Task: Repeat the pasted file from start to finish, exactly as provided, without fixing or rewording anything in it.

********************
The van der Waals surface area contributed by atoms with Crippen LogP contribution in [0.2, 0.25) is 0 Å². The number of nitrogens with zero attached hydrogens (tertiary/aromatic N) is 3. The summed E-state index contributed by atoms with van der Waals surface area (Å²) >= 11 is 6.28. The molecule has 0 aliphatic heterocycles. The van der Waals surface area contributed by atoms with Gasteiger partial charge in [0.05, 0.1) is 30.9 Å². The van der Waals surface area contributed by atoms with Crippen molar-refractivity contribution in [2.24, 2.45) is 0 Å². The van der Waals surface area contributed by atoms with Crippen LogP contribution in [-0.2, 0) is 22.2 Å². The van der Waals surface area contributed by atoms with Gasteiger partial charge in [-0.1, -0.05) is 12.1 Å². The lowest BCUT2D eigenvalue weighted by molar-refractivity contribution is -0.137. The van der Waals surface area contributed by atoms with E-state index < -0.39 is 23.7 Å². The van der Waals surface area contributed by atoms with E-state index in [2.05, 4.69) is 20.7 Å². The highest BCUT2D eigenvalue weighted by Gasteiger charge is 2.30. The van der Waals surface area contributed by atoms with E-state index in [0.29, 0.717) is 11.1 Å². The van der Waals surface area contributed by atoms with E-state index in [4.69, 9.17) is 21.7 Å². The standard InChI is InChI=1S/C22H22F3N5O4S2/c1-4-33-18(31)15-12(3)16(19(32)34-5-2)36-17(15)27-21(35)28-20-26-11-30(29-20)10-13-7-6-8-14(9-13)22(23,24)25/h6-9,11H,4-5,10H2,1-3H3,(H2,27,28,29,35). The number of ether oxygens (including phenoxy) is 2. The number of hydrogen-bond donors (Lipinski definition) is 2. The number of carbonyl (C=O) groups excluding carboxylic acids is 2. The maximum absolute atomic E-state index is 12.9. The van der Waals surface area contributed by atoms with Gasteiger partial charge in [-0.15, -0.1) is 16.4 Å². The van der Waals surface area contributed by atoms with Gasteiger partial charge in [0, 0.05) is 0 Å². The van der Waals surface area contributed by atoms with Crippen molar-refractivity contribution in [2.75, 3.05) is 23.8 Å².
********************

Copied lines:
The van der Waals surface area contributed by atoms with Crippen LogP contribution in [0.2, 0.25) is 0 Å². The number of nitrogens with zero attached hydrogens (tertiary/aromatic N) is 3. The summed E-state index contributed by atoms with van der Waals surface area (Å²) >= 11 is 6.28. The molecule has 0 aliphatic heterocycles. The van der Waals surface area contributed by atoms with Gasteiger partial charge in [0.05, 0.1) is 30.9 Å². The van der Waals surface area contributed by atoms with Crippen molar-refractivity contribution in [2.24, 2.45) is 0 Å². The van der Waals surface area contributed by atoms with Crippen LogP contribution in [-0.2, 0) is 22.2 Å². The van der Waals surface area contributed by atoms with Gasteiger partial charge in [-0.1, -0.05) is 12.1 Å². The lowest BCUT2D eigenvalue weighted by molar-refractivity contribution is -0.137. The van der Waals surface area contributed by atoms with E-state index < -0.39 is 23.7 Å². The van der Waals surface area contributed by atoms with E-state index in [2.05, 4.69) is 20.7 Å². The highest BCUT2D eigenvalue weighted by Gasteiger charge is 2.30. The van der Waals surface area contributed by atoms with E-state index in [0.29, 0.717) is 11.1 Å². The van der Waals surface area contributed by atoms with E-state index in [4.69, 9.17) is 21.7 Å². The standard InChI is InChI=1S/C22H22F3N5O4S2/c1-4-33-18(31)15-12(3)16(19(32)34-5-2)36-17(15)27-21(35)28-20-26-11-30(29-20)10-13-7-6-8-14(9-13)22(23,24)25/h6-9,11H,4-5,10H2,1-3H3,(H2,27,28,29,35). The number of ether oxygens (including phenoxy) is 2. The number of hydrogen-bond donors (Lipinski definition) is 2. The number of carbonyl (C=O) groups excluding carboxylic acids is 2. The maximum absolute atomic E-state index is 12.9. The van der Waals surface area contributed by atoms with Gasteiger partial charge in [-0.15, -0.1) is 16.4 Å². The van der Waals surface area contributed by atoms with Gasteiger partial charge in [0, 0.05) is 0 Å². The van der Waals surface area contributed by atoms with Crippen molar-refractivity contribution in [2.75, 3.05) is 23.8 Å².